ENRIC MARCO receives the Creu de Sant Jordi Award in 2001, four years before his web of lies began to unravel..
(photo credit: THE GOVERNMENT OF CATALONIA)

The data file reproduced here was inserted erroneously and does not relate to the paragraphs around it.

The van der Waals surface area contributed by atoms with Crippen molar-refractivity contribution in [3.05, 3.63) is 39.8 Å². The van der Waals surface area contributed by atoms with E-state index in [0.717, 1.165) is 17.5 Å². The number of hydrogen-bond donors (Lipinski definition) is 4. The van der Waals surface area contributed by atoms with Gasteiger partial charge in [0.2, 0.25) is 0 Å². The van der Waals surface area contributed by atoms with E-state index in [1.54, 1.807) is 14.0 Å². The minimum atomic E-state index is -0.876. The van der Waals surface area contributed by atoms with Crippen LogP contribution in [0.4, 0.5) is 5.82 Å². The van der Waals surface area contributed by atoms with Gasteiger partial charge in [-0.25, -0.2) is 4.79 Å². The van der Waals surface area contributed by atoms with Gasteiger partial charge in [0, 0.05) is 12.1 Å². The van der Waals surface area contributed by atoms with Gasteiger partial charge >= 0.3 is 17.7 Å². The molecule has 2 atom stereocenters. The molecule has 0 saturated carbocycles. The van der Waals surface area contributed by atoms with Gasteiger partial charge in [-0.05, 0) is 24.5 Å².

Novelist Javier Cercas’s latest work takes a look at the real life of Enric Marco, a man who lied for decades about being a Holocaust survivor • ELAINE MARGOLIN Novelist Javier Cercas carries the burden of Spain’s tortured history heavily upon his shoulders. Born in 1962, he grew up the son of a strictly Catholic Francoist father with whom he quarreled incessantly. He was 13 when Franco died, and his most famous novel, Soldiers of Salamis, blends autobiography and fiction while ingeniously probing the fragility of historical memory. Cercas repeatedly examines the complex web of lies we tell ourselves and tries to explore the reasons we do so. He is impressed by those who are able to reinvent themselves into something extraordinary simply by the force of their own imagination.Such a man was Enric Marco, the subject of Cercas’s latest brilliant work, The Impostor: A True Story, translated into English by Frank Wynne. Marco claimed to have spent time in the Flossenburg concentration camp despite having never been there. Marco professed to be an active resistance player in the Spanish Civil War when he wasn’t a resister of any sort. His deceptions were believed by millions worldwide. He was a brilliant liar who instinctively understood how to combine his falsehoods with snippets of truth and was a mesmerizing public speaker.
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